(from The New Yorker)
Bonita’s shoulders heaved. Tears: they did not require translation. How convenient it would be, Richard thought, Bonita’s wiry hair against his neck, her face on his shoulder, how terribly useful if they could simply wed, he minus a wife, she with her problematic ex-husband, and regroup together like a sitcom family in the fortified comfort of Richard’s house across town, an arrangement that would be possible if they could just ignore that troubling enigma of love.
A friend and I recently decided that we would reread Female Trouble together, Nelson’s collection that was published in 2002. She loved it when she read it; I did not. I don’t remember what I didn’t like about it, exactly, but I think it’s something along these lines: the stories often felt like stories to me, like made up people doing made up things. She uses dialogue tags like “sobbed” and “fretted” and “cried” as opposed to the unobtrusive “said” and “asked.” She uses simple language with the occasional odd/obscure word thrown in, taking me out of the story.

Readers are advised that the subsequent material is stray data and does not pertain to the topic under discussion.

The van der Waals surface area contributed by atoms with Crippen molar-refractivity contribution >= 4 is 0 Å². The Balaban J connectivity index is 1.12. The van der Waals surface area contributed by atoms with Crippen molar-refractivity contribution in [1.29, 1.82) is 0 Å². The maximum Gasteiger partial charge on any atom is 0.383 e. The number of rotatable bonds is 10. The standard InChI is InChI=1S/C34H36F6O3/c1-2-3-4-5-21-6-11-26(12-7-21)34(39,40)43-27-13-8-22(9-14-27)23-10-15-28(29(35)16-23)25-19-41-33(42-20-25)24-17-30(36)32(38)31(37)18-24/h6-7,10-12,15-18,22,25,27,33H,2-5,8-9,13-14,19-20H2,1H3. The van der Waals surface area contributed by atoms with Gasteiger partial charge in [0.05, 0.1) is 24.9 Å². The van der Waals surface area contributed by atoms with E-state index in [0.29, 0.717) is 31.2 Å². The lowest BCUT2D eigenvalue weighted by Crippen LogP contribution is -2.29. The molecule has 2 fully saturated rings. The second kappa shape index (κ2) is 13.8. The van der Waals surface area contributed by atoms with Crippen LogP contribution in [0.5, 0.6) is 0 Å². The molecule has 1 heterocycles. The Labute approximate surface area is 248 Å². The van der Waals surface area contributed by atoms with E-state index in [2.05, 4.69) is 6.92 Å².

Anyhow, this is a long way of saying that I wanted to give her another chance. As I began “Literally,” I was reluctant to like it: it began with a family around a breakfast table; was told in third person; there were all these offensive dialogue tags. But I ended up really digging it (this story is not in Female Trouble, btw). “Literally” is about a father navigating a world without his wife, trying to hold his family together and do the right thing, be a good man. In the end, it’s a really affecting portrait of a day in these people’s lives. I’m looking forward to getting started on Female Trouble soon. Maybe today.
Read it here.